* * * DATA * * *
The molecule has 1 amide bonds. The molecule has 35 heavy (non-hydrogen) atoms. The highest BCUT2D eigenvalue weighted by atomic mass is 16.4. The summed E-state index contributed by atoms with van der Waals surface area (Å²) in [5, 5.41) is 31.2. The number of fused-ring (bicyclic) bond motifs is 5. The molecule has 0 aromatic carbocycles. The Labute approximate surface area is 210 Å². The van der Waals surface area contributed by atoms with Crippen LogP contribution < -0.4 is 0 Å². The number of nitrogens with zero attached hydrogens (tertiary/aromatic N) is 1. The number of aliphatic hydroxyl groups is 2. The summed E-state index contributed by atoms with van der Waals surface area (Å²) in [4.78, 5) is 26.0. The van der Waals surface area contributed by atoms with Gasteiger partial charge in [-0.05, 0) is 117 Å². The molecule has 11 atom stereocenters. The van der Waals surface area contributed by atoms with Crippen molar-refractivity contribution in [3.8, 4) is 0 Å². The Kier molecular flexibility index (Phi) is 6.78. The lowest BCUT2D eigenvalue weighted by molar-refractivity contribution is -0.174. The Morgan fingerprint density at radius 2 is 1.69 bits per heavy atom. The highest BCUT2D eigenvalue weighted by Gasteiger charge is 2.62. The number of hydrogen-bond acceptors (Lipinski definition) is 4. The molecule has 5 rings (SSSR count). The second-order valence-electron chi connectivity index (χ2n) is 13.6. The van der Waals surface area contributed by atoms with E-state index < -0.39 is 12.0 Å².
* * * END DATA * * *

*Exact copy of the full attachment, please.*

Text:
The molecule has 1 amide bonds. The molecule has 35 heavy (non-hydrogen) atoms. The highest BCUT2D eigenvalue weighted by atomic mass is 16.4. The summed E-state index contributed by atoms with van der Waals surface area (Å²) in [5, 5.41) is 31.2. The number of fused-ring (bicyclic) bond motifs is 5. The molecule has 0 aromatic carbocycles. The Labute approximate surface area is 210 Å². The van der Waals surface area contributed by atoms with Crippen LogP contribution < -0.4 is 0 Å². The number of nitrogens with zero attached hydrogens (tertiary/aromatic N) is 1. The number of aliphatic hydroxyl groups is 2. The summed E-state index contributed by atoms with van der Waals surface area (Å²) in [4.78, 5) is 26.0. The van der Waals surface area contributed by atoms with Gasteiger partial charge in [-0.05, 0) is 117 Å². The molecule has 11 atom stereocenters. The van der Waals surface area contributed by atoms with Crippen molar-refractivity contribution in [3.8, 4) is 0 Å². The Kier molecular flexibility index (Phi) is 6.78. The lowest BCUT2D eigenvalue weighted by molar-refractivity contribution is -0.174. The Morgan fingerprint density at radius 2 is 1.69 bits per heavy atom. The highest BCUT2D eigenvalue weighted by Gasteiger charge is 2.62. The number of hydrogen-bond acceptors (Lipinski definition) is 4. The molecule has 5 rings (SSSR count). The second-order valence-electron chi connectivity index (χ2n) is 13.6. The van der Waals surface area contributed by atoms with E-state index < -0.39 is 12.0 Å².